Transcript:

Shamaila Khan: So for the last year or more we’ve had this constant conversation about the trade war between the United States and China. What is your opinion on what is happening, and your expectations on how things are going to play out?

Mo Ji: For the near term, [a] trade deal is still expected by the two sides, maybe around the end of June G20 time in Osaka. Trump and President Xi might meet. [But] the [question] is, given the [continuation] of the mess, how much of [a deal] can be reached. How much each side wants to compromise.

China is at a stage [where it] has compromised already a lot. It doesn’t want to compromise even further. And China wants to show its determination. We want to defend our own interests. So, this brings [an] uncertainty for global markets, even at the end of June. A deal may not be reached.

Shamaila Khan: And how do you feel the Chinese macro story plays out during this period of uncertainty? Because you will have, you know, a few weeks where you don’t know how the trade war is playing out. Can China manage its growth and its fiscal and monetary policy to maintain stability?

Mo Ji: Chinese Premier Li Keqiang just yesterday [was] out and saying China will ensure that job security for all of the sectors related to trade. And you’ll really see [since] the beginning of the year, [that the] Chinese government has accelerated in terms of [its] policy easing, both monetary and also fiscal. Given [that], the downward pressure on the economy is big—not only from the ongoing capex cycle peaking out, but also [from] the uncertainty coming from the trade tensions.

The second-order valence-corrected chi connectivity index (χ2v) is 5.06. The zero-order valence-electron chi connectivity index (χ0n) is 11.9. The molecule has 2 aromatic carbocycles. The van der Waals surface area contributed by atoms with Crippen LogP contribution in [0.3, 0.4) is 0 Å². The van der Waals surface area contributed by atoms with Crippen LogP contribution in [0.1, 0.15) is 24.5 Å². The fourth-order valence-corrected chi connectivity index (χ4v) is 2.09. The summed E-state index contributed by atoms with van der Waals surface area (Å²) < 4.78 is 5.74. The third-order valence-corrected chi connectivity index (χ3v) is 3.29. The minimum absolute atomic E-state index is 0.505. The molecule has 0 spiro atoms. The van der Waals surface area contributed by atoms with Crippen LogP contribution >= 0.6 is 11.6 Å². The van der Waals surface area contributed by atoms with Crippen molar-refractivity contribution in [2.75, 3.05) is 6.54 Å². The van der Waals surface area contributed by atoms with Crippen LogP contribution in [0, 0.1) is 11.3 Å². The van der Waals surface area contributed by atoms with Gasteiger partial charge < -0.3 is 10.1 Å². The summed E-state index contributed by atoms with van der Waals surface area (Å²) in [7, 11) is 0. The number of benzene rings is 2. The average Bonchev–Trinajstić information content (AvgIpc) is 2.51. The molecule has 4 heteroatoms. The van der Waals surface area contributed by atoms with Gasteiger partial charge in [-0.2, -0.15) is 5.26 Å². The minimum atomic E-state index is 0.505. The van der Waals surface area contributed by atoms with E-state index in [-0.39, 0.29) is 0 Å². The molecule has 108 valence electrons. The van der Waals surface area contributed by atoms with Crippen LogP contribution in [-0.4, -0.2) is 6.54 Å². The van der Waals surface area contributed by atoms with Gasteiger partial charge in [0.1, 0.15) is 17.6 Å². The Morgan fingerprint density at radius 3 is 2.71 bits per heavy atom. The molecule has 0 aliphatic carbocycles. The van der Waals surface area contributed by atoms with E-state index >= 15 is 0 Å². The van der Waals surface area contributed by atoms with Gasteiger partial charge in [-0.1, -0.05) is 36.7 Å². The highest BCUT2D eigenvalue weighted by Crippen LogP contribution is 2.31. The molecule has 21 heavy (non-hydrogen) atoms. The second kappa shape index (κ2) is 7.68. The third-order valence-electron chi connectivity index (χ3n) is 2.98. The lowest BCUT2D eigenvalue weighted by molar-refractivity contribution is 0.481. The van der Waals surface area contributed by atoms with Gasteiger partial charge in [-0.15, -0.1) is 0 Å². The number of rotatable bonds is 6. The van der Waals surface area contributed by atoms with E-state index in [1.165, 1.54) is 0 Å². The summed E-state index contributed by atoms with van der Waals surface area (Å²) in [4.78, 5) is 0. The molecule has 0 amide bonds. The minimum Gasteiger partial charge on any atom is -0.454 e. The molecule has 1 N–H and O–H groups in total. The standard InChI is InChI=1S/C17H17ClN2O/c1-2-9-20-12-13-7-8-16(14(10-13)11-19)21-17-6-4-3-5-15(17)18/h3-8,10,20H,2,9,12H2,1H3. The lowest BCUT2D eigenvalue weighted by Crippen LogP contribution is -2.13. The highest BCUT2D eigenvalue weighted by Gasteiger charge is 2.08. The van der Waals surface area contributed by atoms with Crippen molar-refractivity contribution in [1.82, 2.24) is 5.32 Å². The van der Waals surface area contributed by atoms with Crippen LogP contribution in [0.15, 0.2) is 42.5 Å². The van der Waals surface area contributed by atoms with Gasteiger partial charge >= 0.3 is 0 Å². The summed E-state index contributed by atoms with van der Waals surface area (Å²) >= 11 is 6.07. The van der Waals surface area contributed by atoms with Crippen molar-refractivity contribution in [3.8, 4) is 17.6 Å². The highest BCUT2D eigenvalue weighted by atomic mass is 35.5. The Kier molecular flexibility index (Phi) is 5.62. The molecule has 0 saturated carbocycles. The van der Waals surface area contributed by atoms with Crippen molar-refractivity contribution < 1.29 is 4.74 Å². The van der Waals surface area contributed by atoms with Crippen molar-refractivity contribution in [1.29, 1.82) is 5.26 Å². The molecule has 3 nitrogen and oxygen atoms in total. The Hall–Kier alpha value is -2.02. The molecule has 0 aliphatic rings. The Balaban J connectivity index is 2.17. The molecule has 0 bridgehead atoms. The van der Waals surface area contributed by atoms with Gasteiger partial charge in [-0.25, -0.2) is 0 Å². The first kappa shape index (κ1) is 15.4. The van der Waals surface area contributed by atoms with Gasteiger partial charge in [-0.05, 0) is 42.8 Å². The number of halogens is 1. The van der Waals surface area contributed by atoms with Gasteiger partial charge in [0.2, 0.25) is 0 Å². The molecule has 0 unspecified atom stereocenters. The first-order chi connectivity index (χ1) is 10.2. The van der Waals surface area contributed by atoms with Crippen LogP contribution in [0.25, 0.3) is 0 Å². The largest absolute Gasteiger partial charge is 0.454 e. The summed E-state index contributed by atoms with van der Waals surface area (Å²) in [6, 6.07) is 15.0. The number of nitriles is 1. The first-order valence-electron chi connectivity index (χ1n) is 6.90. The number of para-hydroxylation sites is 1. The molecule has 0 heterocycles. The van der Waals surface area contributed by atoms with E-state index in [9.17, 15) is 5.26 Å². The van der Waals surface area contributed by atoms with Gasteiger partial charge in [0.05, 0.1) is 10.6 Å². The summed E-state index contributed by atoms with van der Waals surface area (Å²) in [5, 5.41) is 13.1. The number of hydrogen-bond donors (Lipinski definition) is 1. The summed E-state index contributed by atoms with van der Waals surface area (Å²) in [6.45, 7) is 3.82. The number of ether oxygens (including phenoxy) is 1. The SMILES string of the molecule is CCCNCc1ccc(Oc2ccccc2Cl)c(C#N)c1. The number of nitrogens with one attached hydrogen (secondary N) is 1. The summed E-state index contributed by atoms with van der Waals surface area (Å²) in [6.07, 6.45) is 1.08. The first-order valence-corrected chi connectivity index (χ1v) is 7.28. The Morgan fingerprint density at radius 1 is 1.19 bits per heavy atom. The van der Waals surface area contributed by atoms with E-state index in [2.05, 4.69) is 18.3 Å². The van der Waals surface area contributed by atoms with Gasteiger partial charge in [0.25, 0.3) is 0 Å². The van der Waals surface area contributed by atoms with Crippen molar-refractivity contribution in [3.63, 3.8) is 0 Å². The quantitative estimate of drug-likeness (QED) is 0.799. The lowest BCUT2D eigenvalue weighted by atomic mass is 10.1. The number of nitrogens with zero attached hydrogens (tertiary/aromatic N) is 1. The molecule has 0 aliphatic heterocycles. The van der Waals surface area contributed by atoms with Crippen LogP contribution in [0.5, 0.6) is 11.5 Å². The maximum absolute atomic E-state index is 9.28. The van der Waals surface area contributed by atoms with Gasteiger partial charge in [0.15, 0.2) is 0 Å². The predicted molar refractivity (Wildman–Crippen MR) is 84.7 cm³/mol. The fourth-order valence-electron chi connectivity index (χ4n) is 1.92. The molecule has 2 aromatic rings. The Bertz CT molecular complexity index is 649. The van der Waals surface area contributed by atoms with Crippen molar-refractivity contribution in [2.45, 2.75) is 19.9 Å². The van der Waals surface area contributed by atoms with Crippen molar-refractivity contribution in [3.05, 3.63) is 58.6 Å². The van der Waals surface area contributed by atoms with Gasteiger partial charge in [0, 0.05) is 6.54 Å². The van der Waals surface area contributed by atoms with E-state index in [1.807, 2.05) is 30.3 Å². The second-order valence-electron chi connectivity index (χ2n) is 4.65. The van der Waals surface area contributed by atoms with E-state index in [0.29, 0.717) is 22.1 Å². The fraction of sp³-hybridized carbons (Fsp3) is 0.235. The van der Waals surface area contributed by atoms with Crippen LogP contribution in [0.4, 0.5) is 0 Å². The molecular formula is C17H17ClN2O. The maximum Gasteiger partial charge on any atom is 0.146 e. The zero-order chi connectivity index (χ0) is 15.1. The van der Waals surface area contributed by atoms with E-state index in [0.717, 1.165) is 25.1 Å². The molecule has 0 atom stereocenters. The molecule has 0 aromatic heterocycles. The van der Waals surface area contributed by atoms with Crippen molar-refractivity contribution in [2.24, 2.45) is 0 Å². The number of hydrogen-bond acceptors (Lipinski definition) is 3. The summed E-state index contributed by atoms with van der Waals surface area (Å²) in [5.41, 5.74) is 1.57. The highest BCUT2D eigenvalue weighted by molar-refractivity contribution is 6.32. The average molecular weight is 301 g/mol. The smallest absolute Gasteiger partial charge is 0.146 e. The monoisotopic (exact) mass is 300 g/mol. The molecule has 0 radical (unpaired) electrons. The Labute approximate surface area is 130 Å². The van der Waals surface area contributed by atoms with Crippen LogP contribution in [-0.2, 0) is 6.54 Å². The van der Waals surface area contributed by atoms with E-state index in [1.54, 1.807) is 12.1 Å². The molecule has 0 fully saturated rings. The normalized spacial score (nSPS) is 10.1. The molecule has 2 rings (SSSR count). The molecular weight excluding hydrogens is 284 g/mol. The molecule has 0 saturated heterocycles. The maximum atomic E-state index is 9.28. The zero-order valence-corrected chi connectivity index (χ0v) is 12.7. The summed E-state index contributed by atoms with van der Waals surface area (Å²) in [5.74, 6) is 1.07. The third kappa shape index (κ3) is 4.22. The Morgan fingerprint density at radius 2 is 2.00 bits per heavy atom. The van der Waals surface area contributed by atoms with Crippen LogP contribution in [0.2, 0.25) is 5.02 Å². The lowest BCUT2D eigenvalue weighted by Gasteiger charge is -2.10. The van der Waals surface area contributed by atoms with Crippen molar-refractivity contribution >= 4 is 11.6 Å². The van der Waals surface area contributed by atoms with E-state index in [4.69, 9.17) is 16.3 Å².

As a result of the first-quarter easing, you have seen it is very effective. As a stress test, then the Chinese government knows, if the trade war is going [to be] full blown, they will do much more of the easing. So, we are truly expecting [that] monetary policy easing and fiscal policy easing, [and] focusing on infrastructure investments, will continue.

Shamaila Khan: Mo, how do you see the prospects for the US-China relationship in the long term?

Mo Ji: In the long term, we thought the trade negotiations between the two countries [would] be a prolonged tug of war—for the consumption center, for the manufacturing center and most importantly, for the technology center.

[Regarding] aerospace, China is already advanced [in] 5G. In the national security space, China is advanced [in] A.I. and also quantum computing. And also, for biomedicine, [the] US is worried China may cut the supply [of] future biomedicine to the United States.

Shamaila Khan: So in the near term, uncertainty until we get to a trade agreement, but then after that, we will have continued headline risks. So, volatility is here to stay.

Mo Ji: Absolutely.

Clients Only

The content you have selected is for clients only. If you are a client, please continue to log in. You will then be able to open and read this content.